I love garage sales and thrift stores. The challenge of finding a good deal or repurposing something old is a fun hobby that I acquired from a roommate after college. One of my favorite finds was a set of Farberware Pots and pans that I got for a few dollars at a garage sale. They were charred from a failed attempt at cooking. After a little elbow grease and a bit of steal wool, they have become staples in my kitchen.
Now that Mark is running around the house, I don’t visit thrift stores and garage sales as frequently anymore. However, there was an estate sale in our neighborhood recently. I couldn’t pass up the convenience of the opportunity, so I put Mark in the LILLEbaby Baby Carrier (I LOVE this baby carrier) and checked it out.
As you can see, Mark was pretty exhausted after the estate sale. :)
An estate sale is typically held when a family is trying to purge of a large number of household goods, often the entire house’s contents. Many times this is done after someone passes away, but there are also a number of other reasons to hold one.
There is something strange about seeing someone’s entire life laid out for sale. The tables, couches, clothes, dishes, books, and décor, covered with memories, are spread out around the house. Each item has a price tag and complete strangers browse mementos that represent someone’s entire life.
As Mark and I wandered around the house, I was again reminded that we aren’t guaranteed any number of days in our life and that we don’t take anything with us when we die. All the items that we spend a lifetime accumulating will remain here long after we are gone.
On the other hand, our belongings are not the only things that we leave behind. We also leave a legacy of choices, whether good or bad, that impacted those in our lives. Many of the decisions we make and interactions that we have over the course of a lifetime affect friends, family, acquaintances, and even complete strangers.
After casually chatting with a few people at the estate sale, I learned that the man who lived there was gracious to his neighbors and generous with his time. He frequently volunteered in the community and never spoke poorly of others. Those are admirable character traits, and he has clearly left behind a legacy of kindness. I have no doubt that others have chosen to follow his lead and give of their time to help others.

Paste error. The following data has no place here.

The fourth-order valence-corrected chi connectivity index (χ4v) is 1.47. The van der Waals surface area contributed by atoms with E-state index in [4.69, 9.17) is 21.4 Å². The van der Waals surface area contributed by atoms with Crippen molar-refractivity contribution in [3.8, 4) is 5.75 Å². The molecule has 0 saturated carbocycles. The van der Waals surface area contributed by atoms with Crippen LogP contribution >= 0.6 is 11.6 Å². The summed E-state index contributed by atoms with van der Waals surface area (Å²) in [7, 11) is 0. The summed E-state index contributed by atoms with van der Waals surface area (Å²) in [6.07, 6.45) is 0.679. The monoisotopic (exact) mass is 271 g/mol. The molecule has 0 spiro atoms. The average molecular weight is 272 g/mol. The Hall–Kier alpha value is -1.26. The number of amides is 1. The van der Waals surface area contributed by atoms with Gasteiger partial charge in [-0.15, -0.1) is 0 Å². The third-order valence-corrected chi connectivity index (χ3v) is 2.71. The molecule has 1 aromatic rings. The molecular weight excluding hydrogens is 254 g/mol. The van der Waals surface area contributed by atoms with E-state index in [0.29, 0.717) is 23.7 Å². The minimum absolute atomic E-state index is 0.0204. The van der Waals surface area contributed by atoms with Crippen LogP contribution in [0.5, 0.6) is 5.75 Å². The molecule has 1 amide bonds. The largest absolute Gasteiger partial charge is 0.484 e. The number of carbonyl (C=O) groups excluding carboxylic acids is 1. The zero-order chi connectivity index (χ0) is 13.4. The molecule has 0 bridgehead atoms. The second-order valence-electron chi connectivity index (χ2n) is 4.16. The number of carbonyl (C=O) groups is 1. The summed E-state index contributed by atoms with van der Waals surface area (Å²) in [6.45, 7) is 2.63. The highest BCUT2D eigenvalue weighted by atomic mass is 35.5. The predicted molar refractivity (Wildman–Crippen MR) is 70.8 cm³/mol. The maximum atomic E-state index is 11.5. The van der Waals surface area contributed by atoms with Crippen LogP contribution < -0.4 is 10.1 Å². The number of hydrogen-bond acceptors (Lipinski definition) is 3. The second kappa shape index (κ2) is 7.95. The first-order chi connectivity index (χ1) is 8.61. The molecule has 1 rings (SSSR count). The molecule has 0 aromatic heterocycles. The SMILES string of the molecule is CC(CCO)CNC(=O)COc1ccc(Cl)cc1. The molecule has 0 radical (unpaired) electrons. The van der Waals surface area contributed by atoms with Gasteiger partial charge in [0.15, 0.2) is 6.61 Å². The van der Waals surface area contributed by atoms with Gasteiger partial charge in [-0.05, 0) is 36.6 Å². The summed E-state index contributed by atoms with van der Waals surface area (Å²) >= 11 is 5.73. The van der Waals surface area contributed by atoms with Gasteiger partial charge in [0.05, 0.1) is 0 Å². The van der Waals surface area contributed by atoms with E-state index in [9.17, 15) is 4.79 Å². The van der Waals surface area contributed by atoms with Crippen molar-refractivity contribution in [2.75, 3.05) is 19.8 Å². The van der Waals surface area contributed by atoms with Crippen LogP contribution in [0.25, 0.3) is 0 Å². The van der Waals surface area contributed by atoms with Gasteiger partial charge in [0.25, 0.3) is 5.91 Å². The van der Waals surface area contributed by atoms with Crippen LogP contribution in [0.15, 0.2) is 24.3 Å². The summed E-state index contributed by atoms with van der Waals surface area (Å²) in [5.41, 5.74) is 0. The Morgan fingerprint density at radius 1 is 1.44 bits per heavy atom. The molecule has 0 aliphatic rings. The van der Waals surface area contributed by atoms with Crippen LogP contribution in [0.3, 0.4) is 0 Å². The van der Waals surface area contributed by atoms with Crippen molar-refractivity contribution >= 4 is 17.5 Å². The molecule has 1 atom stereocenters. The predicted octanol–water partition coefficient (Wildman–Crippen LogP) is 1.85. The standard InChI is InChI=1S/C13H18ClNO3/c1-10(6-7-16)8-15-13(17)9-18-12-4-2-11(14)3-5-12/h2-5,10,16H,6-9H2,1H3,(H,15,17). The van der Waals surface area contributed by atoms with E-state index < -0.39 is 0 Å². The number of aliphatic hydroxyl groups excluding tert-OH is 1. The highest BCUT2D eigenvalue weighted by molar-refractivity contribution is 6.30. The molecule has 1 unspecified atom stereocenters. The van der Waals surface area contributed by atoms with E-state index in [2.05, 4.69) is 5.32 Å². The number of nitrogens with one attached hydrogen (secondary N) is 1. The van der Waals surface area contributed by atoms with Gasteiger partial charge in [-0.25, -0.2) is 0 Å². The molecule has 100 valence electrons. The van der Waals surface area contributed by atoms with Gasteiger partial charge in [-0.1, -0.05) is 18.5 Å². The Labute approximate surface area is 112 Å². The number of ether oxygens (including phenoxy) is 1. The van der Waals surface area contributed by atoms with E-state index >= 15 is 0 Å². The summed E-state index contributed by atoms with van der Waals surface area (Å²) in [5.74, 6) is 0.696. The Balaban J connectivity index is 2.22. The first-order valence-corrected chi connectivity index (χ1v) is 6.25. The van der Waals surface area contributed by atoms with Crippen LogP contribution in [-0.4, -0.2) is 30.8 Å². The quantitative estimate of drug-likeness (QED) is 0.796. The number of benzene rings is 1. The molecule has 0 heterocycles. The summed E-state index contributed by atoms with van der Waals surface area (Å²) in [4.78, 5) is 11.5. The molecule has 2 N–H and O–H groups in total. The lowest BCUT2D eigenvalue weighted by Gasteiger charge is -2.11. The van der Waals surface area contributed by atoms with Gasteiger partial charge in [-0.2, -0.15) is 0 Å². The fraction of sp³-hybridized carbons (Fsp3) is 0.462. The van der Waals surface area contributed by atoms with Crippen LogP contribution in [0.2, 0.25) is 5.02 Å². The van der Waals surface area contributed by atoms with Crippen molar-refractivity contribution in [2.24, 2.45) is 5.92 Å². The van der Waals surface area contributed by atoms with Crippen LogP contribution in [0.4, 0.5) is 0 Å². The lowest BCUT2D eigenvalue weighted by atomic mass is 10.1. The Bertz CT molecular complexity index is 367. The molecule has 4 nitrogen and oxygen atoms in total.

It is important to me to live a life of purpose that is centered in my faith. Those beliefs have shaped all of the major choices that I have made thus far in my life, and I pray that they will continue to do so in the future. I believe that our choices, both big and small, matter. They influence our lives and those around us. The words we choose have the power to encourage or discourage people with each interaction. Where we choose to spend our time, whether volunteering, with family, or even in front of the TV, can also influence people.
I often think about the impact that Isabelle has had on my life and the lives of others. I have no doubt that many people, myself included, have grown in faith because of her short existence. If her brief life can impact people in such a significant way, imagine how much five, twenty, sixty, or ninety years of choices can influence other people in either a positive or negative way.
I think it is good to periodically evaluate the type of person we have become in life, the choices we have made, and how we impact those around us. What kind of legacy will you leave behind? Will it be one centered in love, service, and faith? Self-reflection is imperative for self-improvement. If we want to strive to become better people, we must periodically assess how we are doing.
Many Catholics use an Examination of Conscience daily or weekly to reflect on their lives. It is a practice I admit I should do more frequently.
For those unfamiliar, an Examination of Conscience is a series of questions, typically based on the Ten Commandments, which are read and reflected on prayerfully. The questions are intended to help assess the choices that you make and determine the areas of your life in which you may have formed sinful habits.
For several different examples of an Examination of Conscience, click here.
I came home from the estate sale with a few bowls, an extension cord, a staple gun, and a renewed focus on the choices I make in life. It is pretty impressive that a man I never met and the belongings that he left behind were able to give me a fresh perspective and a new mindset for the remainder of Lent. I pray that someday I can leave behind the kind of legacy that will merit the comment, “Well done, good and faithful servant” from the big guy upstairs. (Matthew 25:23)
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